GOV.UK is a busy programme. Every fortnight, we in the programme team check in with our teams to find out what they’ve been up to, what their blockers are, and what they need from us.
I began to realise that sometimes we thought we were talking about the same thing, but when it got down to the details, we weren’t. So I wrote up a list of questions to form what might be called a ‘mission brief’. It follows this structure:
- What problem is your team solving?
- Why are you solving it?
- How does it contribute to the wider GOV.UK and GDS mission?
- What are the phases to your work?
- What questions do you need to ask yourself to make sure you’re delivering the right thing sustainably?
- How are you testing and measuring your work?
- What deadlines are you working to?
- If you had just one month, where would you focus your effort?
- How will you know when you’re done?
- How much does each sprint or unit of time cost?
The idea is that you could use these questions before starting some work, or (less ideal!) afterwards to make sure the right things are being thought about and considered.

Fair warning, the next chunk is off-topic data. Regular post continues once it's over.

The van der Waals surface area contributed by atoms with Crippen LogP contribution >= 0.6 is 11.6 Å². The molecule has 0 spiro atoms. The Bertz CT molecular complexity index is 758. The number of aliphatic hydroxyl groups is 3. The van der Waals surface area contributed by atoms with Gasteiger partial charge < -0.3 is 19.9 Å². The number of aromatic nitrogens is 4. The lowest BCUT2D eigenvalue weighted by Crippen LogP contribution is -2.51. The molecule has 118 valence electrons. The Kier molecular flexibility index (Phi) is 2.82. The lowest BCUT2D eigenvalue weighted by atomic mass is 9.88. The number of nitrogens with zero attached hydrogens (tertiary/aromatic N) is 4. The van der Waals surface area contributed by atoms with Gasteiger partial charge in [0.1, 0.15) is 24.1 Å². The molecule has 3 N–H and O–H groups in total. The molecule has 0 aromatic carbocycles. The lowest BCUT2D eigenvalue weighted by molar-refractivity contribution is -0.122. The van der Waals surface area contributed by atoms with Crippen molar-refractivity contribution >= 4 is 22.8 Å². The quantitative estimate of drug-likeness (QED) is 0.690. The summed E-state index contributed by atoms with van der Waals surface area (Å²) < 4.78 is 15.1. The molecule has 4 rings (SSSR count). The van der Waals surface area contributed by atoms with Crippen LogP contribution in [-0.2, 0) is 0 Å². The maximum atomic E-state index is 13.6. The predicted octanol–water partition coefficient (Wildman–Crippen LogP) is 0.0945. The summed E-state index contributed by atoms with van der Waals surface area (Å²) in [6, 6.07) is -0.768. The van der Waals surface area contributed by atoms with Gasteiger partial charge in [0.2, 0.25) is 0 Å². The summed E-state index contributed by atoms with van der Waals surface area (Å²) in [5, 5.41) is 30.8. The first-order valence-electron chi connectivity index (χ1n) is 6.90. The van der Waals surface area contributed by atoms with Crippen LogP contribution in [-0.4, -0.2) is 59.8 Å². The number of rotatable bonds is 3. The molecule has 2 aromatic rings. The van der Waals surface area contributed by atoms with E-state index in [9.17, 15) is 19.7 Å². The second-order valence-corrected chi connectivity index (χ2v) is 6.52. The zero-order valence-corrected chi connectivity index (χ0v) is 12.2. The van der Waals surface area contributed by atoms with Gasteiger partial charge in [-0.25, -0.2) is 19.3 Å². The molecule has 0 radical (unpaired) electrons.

For new missions or unclear pieces of work, this exercise helps with:
- ironing out the fuzzy bits around the edges – they’re often the things that slow teams down or make prioritisation difficult
- getting to the ‘why’ – It’s important to find the real reason for the work, interrogating that helps us think more clearly
- the gap between what the team think they’re doing (which sometimes varies from person to person!) and what the programme team think they’re doing – this
- is especially important to help bring new people up to speed. We can’t presume they know stuff about things like the connections between pieces of work
- making sure things are thought about upfront, or in areas we’ve overlooked
- providing early warnings if a proposed mission is too big, so we can stop and think again
Even when everything is fully understood and agreed, it still helps because:
- it gives product managers a thing to go back to when prioritisation choices are difficult or unpopular
- it shows where we’ve deviated from the original plan, and if they’re desirable deviations
- it is easier to show what’s been delivered because measuring the work impact has been thought about early on, and we know what questions need to be answered
The real purpose of this exercise is to understand:
- the real ‘why’
- what the aim is
- how it’s being measured
The questions help us answer those 3 points.
If you’ve got alternate ways of approaching the same thing, let us know in the comments.
Jennifer Allum is GOV.UK’s Lead Product Manager. You can follow Jen on Twitter.